Washington stakeholders’ chance to respond to policy draft on energy storage in utility plans

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Aerial view of the Washington Monument. Image: US Navy.

Time is running out for stakeholders offering comments to Washington’s Utilities and Transportation Commission (WUTC) on its draft policy statement regarding how energy storage is treated by investor-owned utilities’ (IOUs) in their integrated resource planning (IRP).  

The commission issued its draft document at the beginning of this month as part of a lengthy undertaking to evaluate the potential roles of mostly large-scale in front of meter energy storage in utility networks which began in May 2015.

Investor-owned utilities in the US offer up integrated resource plans to their regional regulators which outline and explain how they are preparing to meet forecasted peak and energy demand over the coming year.

The WUTC said that following a 2015 whitepaper and subsequent workshop events it had concluded that advances in energy storage and the need for decarbonisation and modernisation of networks meant the technologies had a likely role in IRP going forward. The commission determined to offer guidance for utilities to follow, leading to the latest draft policy. Respondents have until 3 April this year to respond to the 17-page WUTC policy document.

“The Commission releases this draft policy statement for comment, and requests responses from interested persons to assist the Commission in developing a final policy statement that provides useful guidance to investor-owned utilities (IOUs), vendors seeking to promote energy storage for use by IOUs, and those interested in the use of energy storage on electric distribution systems,” the draft said.

Framework

The undertaking comes at a time when rooftop PV systems have reached the statutory cap at some Washington utilities for their net metering programmes while the state has some of the highest adoption rates for EVs in the US.

WUTC said that customer demand profiles are no longer as predictable as they once were, and the supply side of the equation is also changing rapidly.

“Energy storage, with its ability to act as either load or generation, is a flexible resource uniquely suited to address these challenges from both sides of the equation,” WUTC wrote.

“The regulatory issue before the Commission, then, is to identify the barriers that remain for energy storage and develop policies to overcome them.”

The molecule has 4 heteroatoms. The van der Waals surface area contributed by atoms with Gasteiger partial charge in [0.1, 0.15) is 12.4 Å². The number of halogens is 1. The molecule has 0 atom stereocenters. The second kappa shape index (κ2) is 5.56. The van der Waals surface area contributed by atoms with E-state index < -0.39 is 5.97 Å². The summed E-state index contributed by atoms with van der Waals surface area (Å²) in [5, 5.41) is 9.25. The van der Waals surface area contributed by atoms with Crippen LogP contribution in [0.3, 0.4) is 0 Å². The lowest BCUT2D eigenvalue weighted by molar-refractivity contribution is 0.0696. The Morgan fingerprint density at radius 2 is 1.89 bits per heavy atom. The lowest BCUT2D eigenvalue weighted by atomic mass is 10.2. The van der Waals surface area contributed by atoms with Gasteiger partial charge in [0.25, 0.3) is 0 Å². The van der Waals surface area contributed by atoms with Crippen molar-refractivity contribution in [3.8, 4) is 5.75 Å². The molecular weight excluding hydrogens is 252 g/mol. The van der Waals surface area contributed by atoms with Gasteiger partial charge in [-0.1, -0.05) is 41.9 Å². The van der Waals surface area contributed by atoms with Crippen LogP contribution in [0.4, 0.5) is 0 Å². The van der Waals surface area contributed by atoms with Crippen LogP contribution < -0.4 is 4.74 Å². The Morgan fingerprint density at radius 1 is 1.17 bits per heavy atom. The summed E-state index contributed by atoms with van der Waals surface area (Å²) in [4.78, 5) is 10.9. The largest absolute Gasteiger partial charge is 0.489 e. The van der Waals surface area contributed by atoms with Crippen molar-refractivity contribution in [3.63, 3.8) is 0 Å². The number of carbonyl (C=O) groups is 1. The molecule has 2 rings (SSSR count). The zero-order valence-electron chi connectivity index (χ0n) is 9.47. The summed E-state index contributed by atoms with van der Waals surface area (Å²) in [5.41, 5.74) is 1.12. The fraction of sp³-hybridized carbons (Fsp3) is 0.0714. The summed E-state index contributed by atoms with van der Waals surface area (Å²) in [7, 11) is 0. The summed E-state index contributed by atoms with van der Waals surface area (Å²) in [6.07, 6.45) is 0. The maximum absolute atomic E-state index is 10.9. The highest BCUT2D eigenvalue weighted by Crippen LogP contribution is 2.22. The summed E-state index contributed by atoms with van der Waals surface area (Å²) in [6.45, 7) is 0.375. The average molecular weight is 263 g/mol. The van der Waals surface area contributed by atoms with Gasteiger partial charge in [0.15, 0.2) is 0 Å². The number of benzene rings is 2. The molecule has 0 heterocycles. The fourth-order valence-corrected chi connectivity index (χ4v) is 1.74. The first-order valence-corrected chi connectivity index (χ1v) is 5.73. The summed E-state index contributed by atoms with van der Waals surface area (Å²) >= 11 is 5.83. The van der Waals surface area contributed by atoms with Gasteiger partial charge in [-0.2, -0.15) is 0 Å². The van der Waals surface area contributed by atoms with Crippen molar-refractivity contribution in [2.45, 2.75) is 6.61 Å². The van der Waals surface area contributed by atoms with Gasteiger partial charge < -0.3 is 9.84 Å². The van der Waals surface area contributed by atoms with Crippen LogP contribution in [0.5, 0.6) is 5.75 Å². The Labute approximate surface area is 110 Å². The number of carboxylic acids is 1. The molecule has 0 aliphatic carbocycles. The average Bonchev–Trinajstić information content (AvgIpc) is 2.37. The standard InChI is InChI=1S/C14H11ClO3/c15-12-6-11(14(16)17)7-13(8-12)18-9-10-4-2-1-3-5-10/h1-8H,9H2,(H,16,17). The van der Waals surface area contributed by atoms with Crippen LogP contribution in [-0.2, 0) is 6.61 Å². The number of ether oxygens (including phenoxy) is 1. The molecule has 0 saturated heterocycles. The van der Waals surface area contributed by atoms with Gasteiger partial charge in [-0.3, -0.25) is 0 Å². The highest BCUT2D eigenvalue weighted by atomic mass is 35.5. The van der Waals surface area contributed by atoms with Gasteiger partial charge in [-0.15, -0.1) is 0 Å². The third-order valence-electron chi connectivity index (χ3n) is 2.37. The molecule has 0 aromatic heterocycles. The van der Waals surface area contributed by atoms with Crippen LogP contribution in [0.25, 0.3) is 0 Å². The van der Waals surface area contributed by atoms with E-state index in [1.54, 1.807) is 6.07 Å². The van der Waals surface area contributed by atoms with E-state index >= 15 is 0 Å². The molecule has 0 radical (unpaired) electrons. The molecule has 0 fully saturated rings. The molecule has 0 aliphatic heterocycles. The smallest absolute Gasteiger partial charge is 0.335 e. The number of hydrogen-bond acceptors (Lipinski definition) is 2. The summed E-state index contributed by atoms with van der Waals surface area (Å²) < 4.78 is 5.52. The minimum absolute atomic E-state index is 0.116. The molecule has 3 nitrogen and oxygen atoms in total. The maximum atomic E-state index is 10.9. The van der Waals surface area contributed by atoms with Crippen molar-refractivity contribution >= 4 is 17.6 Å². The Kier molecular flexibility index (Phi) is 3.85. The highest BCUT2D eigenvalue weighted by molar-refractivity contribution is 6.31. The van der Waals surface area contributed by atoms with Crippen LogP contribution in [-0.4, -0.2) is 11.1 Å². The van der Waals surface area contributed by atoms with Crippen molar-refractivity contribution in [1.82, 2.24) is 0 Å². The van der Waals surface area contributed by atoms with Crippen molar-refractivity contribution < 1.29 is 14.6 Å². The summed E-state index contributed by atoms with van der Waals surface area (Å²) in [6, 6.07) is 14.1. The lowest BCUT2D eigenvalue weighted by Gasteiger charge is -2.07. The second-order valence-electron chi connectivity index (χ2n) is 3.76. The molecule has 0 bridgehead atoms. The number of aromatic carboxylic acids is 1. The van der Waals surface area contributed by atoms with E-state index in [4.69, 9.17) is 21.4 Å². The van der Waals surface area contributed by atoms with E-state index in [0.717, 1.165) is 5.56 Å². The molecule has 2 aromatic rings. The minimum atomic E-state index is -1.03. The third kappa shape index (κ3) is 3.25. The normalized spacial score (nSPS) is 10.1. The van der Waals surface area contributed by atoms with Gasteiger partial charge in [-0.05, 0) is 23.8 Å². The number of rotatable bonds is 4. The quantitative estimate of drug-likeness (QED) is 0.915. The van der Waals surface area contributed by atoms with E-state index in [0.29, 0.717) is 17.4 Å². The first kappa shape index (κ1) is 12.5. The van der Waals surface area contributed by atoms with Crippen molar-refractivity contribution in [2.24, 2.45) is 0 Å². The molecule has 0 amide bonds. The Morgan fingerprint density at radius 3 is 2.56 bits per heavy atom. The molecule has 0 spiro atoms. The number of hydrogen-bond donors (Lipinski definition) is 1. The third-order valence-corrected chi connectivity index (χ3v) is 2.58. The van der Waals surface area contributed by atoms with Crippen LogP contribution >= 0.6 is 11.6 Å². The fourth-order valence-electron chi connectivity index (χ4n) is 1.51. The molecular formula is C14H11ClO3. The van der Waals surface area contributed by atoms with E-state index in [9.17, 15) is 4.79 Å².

The policy aims to make sure energy storage is treated fairly in terms of its evaluation and procurement alongside other resources that include distributed generation, demand response and infrastructure upgrades. WUTC said that current models used for IRP are inadequate “for properly modelling storage technologies” and referred to efforts in California, where the work of the Electric Power Research Institute (EPRI) has concluded that to seek the full value of energy storage, the ability of systems to perform multiple applications and therefore “stack” benefits should be recognised.

Critical policy points

The commission called energy storage a “key enabling technology for utilities to comply with the state’s energy policies,” and said Washington’s utilities should be finding ways to identify and pursue “cost-effective opportunities to incorporate energy storage into their systems”.

Three policy principles should be followed, the commission said. The first was to change paradigms that are used for IRP planning; in other words for utilities to demonstrate that they had considered the full range of benefits of energy storage, including multiple applications where possible, in making resource acquisition decisions. WUTC emphasised that energy storage resource procurement should be done on a competitive basis.

The second principle is on the use and development of complex modelling software used for IRP. Where possible, utilities should adopt more involved, sub-hourly IRP modelling software capable of recognising the flexibility benefits that energy storage could bring, WUTC said. According to the commission while it was aware that a switch to such systems could be a complex and difficult undertaking, it was feasible and an “increasingly necessary undertaking”.

The third and final policy principle regards the regulatory treatment of storage and is a recognition that as a relatively new resource option, utilities may be hesitant in investing in energy storage. WUTC assured that the same basic principles would apply that were applied to other acquisitions, namely that the utilities could prove that they had “adequately studied the question of whether to purchase these resources and made a reasonable decision, using the data and methods that a reasonable management would have used at the time the decisions were made”.

The commission reiterated the point that energy storage resources should be competitively procured, but acknowledged that some uncertainty would still remain over the overall value of storage systems, as the technology is still relatively new in a network context.

“We will continue to apply the traditional tests of cost-effectiveness and prudency when evaluating a utility’s procurement of a storage resource. We acknowledge that a traditional cost-benefit analysis may not adequately include all of the potential values of energy storage, and therefore urge each utility to assess also the non-quantifiable benefits,” the document stated.

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